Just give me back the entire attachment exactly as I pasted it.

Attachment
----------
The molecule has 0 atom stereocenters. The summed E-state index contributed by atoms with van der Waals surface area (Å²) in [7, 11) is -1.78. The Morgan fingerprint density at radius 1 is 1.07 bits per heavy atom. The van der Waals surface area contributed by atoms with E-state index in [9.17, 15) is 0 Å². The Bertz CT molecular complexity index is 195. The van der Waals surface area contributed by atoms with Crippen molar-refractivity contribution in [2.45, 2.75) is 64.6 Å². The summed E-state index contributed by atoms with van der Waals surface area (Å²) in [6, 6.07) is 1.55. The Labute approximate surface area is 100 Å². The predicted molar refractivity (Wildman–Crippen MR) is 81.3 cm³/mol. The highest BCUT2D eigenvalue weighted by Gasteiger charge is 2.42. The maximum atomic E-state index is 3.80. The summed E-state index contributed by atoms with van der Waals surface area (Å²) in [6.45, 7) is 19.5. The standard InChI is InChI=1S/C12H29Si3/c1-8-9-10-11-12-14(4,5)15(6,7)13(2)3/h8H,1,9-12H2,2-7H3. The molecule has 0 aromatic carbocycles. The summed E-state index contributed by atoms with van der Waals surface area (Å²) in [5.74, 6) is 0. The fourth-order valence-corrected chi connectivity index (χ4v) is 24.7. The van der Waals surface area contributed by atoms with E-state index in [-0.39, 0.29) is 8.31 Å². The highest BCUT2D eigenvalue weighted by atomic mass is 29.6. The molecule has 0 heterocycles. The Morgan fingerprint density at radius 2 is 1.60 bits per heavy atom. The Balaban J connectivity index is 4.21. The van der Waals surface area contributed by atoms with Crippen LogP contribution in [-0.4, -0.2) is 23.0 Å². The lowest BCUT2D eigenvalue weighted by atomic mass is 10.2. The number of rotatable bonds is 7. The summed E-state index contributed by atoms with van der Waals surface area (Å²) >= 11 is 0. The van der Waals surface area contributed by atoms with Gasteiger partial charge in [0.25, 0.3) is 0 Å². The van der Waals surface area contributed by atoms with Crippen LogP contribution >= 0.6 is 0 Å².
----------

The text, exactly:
The molecule has 0 atom stereocenters. The summed E-state index contributed by atoms with van der Waals surface area (Å²) in [7, 11) is -1.78. The Morgan fingerprint density at radius 1 is 1.07 bits per heavy atom. The van der Waals surface area contributed by atoms with E-state index in [9.17, 15) is 0 Å². The Bertz CT molecular complexity index is 195. The van der Waals surface area contributed by atoms with Crippen molar-refractivity contribution in [2.45, 2.75) is 64.6 Å². The summed E-state index contributed by atoms with van der Waals surface area (Å²) in [6, 6.07) is 1.55. The Labute approximate surface area is 100 Å². The predicted molar refractivity (Wildman–Crippen MR) is 81.3 cm³/mol. The highest BCUT2D eigenvalue weighted by Gasteiger charge is 2.42. The maximum atomic E-state index is 3.80. The summed E-state index contributed by atoms with van der Waals surface area (Å²) in [6.45, 7) is 19.5. The standard InChI is InChI=1S/C12H29Si3/c1-8-9-10-11-12-14(4,5)15(6,7)13(2)3/h8H,1,9-12H2,2-7H3. The molecule has 0 aromatic carbocycles. The summed E-state index contributed by atoms with van der Waals surface area (Å²) in [5.74, 6) is 0. The fourth-order valence-corrected chi connectivity index (χ4v) is 24.7. The van der Waals surface area contributed by atoms with E-state index in [-0.39, 0.29) is 8.31 Å². The highest BCUT2D eigenvalue weighted by atomic mass is 29.6. The molecule has 0 heterocycles. The Morgan fingerprint density at radius 2 is 1.60 bits per heavy atom. The Balaban J connectivity index is 4.21. The van der Waals surface area contributed by atoms with Crippen LogP contribution in [-0.4, -0.2) is 23.0 Å². The lowest BCUT2D eigenvalue weighted by atomic mass is 10.2. The number of rotatable bonds is 7. The summed E-state index contributed by atoms with van der Waals surface area (Å²) >= 11 is 0. The van der Waals surface area contributed by atoms with Gasteiger partial charge in [0.25, 0.3) is 0 Å². The van der Waals surface area contributed by atoms with Crippen LogP contribution >= 0.6 is 0 Å².